Here’s an example:
A 20-yr-old makes a one-time \$5,000 contribution to a Roth IRA and earns an average 8% interest annually.
Even if they never touch that \$5,000 investment, it would grow to \$120,000 by the time they retire at 65.
But if they wait until they’re 40 to make that single \$5,000 investment, it would only grow to \$24,000.
That’s because the original investment, which earns 8% each year, doesn’t have as much time to “compound.”

There are a few rules with IRA accounts, such as a maximum annual contribution and a penalty for cashing out what you put in, although you are free to cash your gains out at any time. There are two types of IRAs:

A Roth IRA is a retirement investment account that allows your money to grow tax-free. You fund a Roth with after-tax dollars, meaning you’ve already paid taxes on the money you put into it. Instead of an up-front tax break, your money grows and grows tax free, and when you withdraw at retirement, you don’t have to pay tax.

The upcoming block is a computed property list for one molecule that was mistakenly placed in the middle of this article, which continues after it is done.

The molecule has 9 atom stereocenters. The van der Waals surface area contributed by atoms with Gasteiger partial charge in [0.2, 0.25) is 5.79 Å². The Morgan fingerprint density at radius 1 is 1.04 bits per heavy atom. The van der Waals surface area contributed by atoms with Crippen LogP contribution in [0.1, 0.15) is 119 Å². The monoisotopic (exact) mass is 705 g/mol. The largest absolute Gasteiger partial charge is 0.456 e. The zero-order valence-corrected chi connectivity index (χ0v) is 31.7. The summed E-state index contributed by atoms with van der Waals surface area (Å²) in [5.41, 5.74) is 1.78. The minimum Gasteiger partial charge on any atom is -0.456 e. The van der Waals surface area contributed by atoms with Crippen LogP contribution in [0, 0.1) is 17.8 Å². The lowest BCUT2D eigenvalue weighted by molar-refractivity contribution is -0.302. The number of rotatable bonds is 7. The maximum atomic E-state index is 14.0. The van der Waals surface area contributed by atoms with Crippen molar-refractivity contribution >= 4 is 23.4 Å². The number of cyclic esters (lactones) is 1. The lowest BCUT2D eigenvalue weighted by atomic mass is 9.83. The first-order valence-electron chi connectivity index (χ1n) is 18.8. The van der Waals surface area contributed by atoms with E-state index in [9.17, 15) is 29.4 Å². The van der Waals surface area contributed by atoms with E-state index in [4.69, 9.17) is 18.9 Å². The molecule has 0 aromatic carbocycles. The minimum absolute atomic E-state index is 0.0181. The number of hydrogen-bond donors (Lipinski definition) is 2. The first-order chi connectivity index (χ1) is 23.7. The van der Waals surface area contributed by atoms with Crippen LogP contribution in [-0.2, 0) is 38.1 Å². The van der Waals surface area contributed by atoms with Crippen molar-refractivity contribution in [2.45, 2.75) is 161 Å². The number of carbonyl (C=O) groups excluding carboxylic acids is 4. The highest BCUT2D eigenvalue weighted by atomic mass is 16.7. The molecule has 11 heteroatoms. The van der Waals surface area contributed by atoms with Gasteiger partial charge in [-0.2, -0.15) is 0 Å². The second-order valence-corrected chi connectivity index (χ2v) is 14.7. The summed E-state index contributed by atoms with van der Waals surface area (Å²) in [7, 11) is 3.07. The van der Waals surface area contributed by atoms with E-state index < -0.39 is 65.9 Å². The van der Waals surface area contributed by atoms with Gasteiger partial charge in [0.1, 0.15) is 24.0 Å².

A Traditional IRA is the opposite, in that you can deduct your deposits on your taxes, which can be a nice tax break. However once you take the money out at retirement, you’ll have to pay taxes on the final value of your investment.

IRAs are basically open to anyone who has income, but some employees at larger companies have the option of investing in 401(k)s. If you have access to a 401(k) and your company offers a matching contribution, that’s usually the best place to start. If your employer matches your 401(k) contributions dollar-for-dollar, that’s free money. Who doesn’t want that?